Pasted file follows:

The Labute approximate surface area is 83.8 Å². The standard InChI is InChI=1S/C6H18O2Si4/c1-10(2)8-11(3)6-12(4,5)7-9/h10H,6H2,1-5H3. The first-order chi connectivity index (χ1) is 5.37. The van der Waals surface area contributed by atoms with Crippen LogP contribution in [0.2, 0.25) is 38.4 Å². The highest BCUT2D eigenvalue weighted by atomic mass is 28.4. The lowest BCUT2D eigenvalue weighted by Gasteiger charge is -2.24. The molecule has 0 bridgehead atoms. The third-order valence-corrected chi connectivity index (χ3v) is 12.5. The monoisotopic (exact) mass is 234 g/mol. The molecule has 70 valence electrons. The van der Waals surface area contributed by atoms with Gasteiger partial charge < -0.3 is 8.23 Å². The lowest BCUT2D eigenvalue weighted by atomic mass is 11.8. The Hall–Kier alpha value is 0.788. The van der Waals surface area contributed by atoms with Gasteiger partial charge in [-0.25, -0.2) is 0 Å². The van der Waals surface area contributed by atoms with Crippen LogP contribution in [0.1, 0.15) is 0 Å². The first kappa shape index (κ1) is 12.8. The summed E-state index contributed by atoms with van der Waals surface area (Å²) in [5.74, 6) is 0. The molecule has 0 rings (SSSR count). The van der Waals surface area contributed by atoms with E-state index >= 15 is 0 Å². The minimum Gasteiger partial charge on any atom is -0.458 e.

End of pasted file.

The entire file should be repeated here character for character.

The Labute approximate surface area is 83.8 Å². The standard InChI is InChI=1S/C6H18O2Si4/c1-10(2)8-11(3)6-12(4,5)7-9/h10H,6H2,1-5H3. The first-order chi connectivity index (χ1) is 5.37. The van der Waals surface area contributed by atoms with Crippen LogP contribution in [0.2, 0.25) is 38.4 Å². The highest BCUT2D eigenvalue weighted by atomic mass is 28.4. The lowest BCUT2D eigenvalue weighted by Gasteiger charge is -2.24. The molecule has 0 bridgehead atoms. The third-order valence-corrected chi connectivity index (χ3v) is 12.5. The monoisotopic (exact) mass is 234 g/mol. The molecule has 70 valence electrons. The van der Waals surface area contributed by atoms with Gasteiger partial charge < -0.3 is 8.23 Å². The lowest BCUT2D eigenvalue weighted by atomic mass is 11.8. The Hall–Kier alpha value is 0.788. The van der Waals surface area contributed by atoms with Gasteiger partial charge in [-0.25, -0.2) is 0 Å². The van der Waals surface area contributed by atoms with Crippen LogP contribution in [0.1, 0.15) is 0 Å². The first kappa shape index (κ1) is 12.8. The summed E-state index contributed by atoms with van der Waals surface area (Å²) in [5.74, 6) is 0. The molecule has 0 rings (SSSR count). The van der Waals surface area contributed by atoms with E-state index >= 15 is 0 Å². The minimum Gasteiger partial charge on any atom is -0.458 e.